Teamwork by Wyayn Rasmussen, Head of School
Our students are unique individuals. Because students do not all learn at the same rate, team members with different areas of expertise are invaluable. Team Teaching involves two or more licensed teachers working purposefully, regularly, and cooperatively to help a group of students learn. Teachers together set goals for a course, design a syllabus, prepare individual lesson plans, teach students, and evaluate the results. They share insights, collaborate, challenge one another, and perhaps even challenge students to decide which approach is better.
At AOWL we’ve always had low staff to student ratios. With class sizes no larger than nine, and a licensed teacher and at least one highly qualified education assistant professional in each classroom, our staff to student ratios average 1:4. In the Minnehaha Falls classroom, we’ve gone one step further; we’ve introduced Team Teaching. We are using this model to explore new ways to support our exceptional students.
The team-teaching approach allows for more interaction between teachers and students. Faculty evaluate students on their achievement of the learning goals; students evaluate faculty members on their teaching proficiency. Emphasis is on student and faculty growth, balancing initiative and shared responsibility, specialization and broadening horizons, the clear and interesting presentation of content and student development, democratic participation and common expectations, and cognitive, affective, and behavioral outcomes.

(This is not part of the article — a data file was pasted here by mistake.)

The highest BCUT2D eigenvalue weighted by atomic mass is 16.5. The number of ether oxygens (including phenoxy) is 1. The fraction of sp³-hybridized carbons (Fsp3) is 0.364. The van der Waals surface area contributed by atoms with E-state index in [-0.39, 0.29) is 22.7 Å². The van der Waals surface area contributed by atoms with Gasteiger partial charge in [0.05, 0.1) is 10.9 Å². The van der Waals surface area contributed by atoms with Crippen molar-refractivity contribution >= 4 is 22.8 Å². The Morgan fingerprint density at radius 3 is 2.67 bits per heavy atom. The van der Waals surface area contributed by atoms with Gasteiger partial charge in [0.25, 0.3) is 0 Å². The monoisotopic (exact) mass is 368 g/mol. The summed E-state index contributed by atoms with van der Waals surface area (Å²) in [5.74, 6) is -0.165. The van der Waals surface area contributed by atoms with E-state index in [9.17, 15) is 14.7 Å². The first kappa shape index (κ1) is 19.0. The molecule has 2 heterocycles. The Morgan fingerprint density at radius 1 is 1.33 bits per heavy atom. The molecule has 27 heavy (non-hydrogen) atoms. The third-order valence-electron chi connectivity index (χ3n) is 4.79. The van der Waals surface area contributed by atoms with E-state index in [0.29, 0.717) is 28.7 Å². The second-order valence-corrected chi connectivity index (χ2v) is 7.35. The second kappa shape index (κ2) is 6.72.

Working as a team, Ms. Rachel and Mr. Paul model respect for differences, interdependence, and conflict-resolution skills. Together they set the course goals and content, select common materials such as texts and films, and develop tests and final examinations for all students. They set the sequence of topics and supplemental materials. Ms. Rachel and Mr. Paul also give their own interpretations of the materials and use their own teaching styles.
Team teaching is not without its disadvantages. Finding time to plan together is probably the most difficult aspect of team teaching. Overall, both Ms. Rachel and Mr. Paul are enjoying the opportunity to team teach. Not all of the students are sold on the idea. As one student lamented recently, “With two teachers in the classroom we have to learn more”. Thankfully, the majority of Minnehaha Falls’ students enjoy the team teaching. When asked if they liked having two teachers, one student summed it up perfectly, “My favorite teacher is Mr. Paul, no, I mean Ms. Rachel, no, I mean I like them both”.